The advent of DVD burners on many PCs and Macs used for video editing means that more and more video clips used in live events are being provided on DVD. It is a convenient, reasonable quality format with random access for clip selection and a menu system to allow multiple clips to be put on one DVD disk.
There are, however a few gotchas that can trip up the unwary. Here are some that we have encountered.
Here are three traps to catch the unwary…
1. PAL vs NTSC part 1 – buring in the wrong TV format
We have had several clients turn up with DVD-R disks with their clips, only to discover that the disks are encoded in NTSC format, and although they will play OK on the DVD player, they won’t work through our Panasonic MX50 (PAL only) video mixer.
The culprit in all cases has been the default of the DVD burning software that was used. Most software defaults to NTSC, and you need to go in and change the setting BEFORE you author your disk. Of course the reverse is true if you live in the US or elsewhere in the world. Don’t assume that because someone has a DVD it will be the right TV format.
In this particular case we were forced to abandon the MX50 and use a manual switcher box instead and run the projectors in NTSC also.
2. PAL vs NTSC part 2 – commercial DVDs in other format/region codes
We have also had clients turn up with commercial DVDs, unaware that the DVDs in question have been sourced from the USA and are NTSC format. This is trickier to deal with, as the material is often copy protected and region coded and it is not possible to (legally) transfer it into a PC or Mac for conversion to PAL.
The best solution for this is to purchase a DVD player that has built-in NTSC-PAL conversion (or PAL-NTSC in the US) and is mult-region so that you can cope with anything.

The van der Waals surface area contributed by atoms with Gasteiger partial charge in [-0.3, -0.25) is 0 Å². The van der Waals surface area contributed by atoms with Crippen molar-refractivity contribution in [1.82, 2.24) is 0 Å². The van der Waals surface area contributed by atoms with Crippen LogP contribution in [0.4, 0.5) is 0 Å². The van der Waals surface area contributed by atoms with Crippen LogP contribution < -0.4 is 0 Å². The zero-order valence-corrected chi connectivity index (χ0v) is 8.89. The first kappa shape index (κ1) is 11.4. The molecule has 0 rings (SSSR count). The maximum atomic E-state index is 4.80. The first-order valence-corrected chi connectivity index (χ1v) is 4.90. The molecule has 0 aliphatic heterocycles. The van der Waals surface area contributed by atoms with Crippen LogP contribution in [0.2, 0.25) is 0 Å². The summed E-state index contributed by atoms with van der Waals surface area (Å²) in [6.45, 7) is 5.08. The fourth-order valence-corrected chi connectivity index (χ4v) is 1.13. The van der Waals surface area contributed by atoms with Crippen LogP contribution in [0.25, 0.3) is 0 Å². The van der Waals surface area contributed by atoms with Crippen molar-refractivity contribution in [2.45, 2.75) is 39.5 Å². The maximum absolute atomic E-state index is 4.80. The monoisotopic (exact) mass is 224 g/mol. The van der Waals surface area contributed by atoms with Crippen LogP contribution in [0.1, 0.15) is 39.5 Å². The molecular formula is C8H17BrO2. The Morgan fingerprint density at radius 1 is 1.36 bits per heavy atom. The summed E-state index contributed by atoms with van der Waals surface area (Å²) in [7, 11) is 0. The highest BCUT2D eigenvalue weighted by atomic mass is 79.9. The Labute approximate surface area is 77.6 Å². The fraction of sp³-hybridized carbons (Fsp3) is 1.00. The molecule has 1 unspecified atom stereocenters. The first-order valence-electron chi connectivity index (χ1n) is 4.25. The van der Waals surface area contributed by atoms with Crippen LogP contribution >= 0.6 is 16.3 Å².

Note that most DVD players will PLAY the other format, but they won’t convert it, and are relying on ALL the downstream gear to cope with that.
3. Format wars – formats, formats and more formats!
The next hurdle is recordable DVD compatibility. There are no less than five recordable DVD formats: DVD-R (DVDdashR) DVD-RW, DVD+R (DVDplusR), DVD+RW, and DVD-RAM (which is for data use only)
The general consensus is that DVD-R is the MOST compatible with standalone DVD players and that DVD+RW is the least, but results are very variable.
The BEST bet is to try the disk in the machine you plan to use BEFORE the event. Otherwise make sure you buy a player that has explicit support for all formats. Ironically, the cheaper the machine, the more compatible they seem to be, (I guess the cheap chipsets are the newest) so the best backup would be to have your main DVD player and they buy a cheapo one as a backup.
In all these cases, getting hold of the DVD that you plan to use BEFORE the gig is going to let you discover and work round these issues rather than having to panic at the last minute.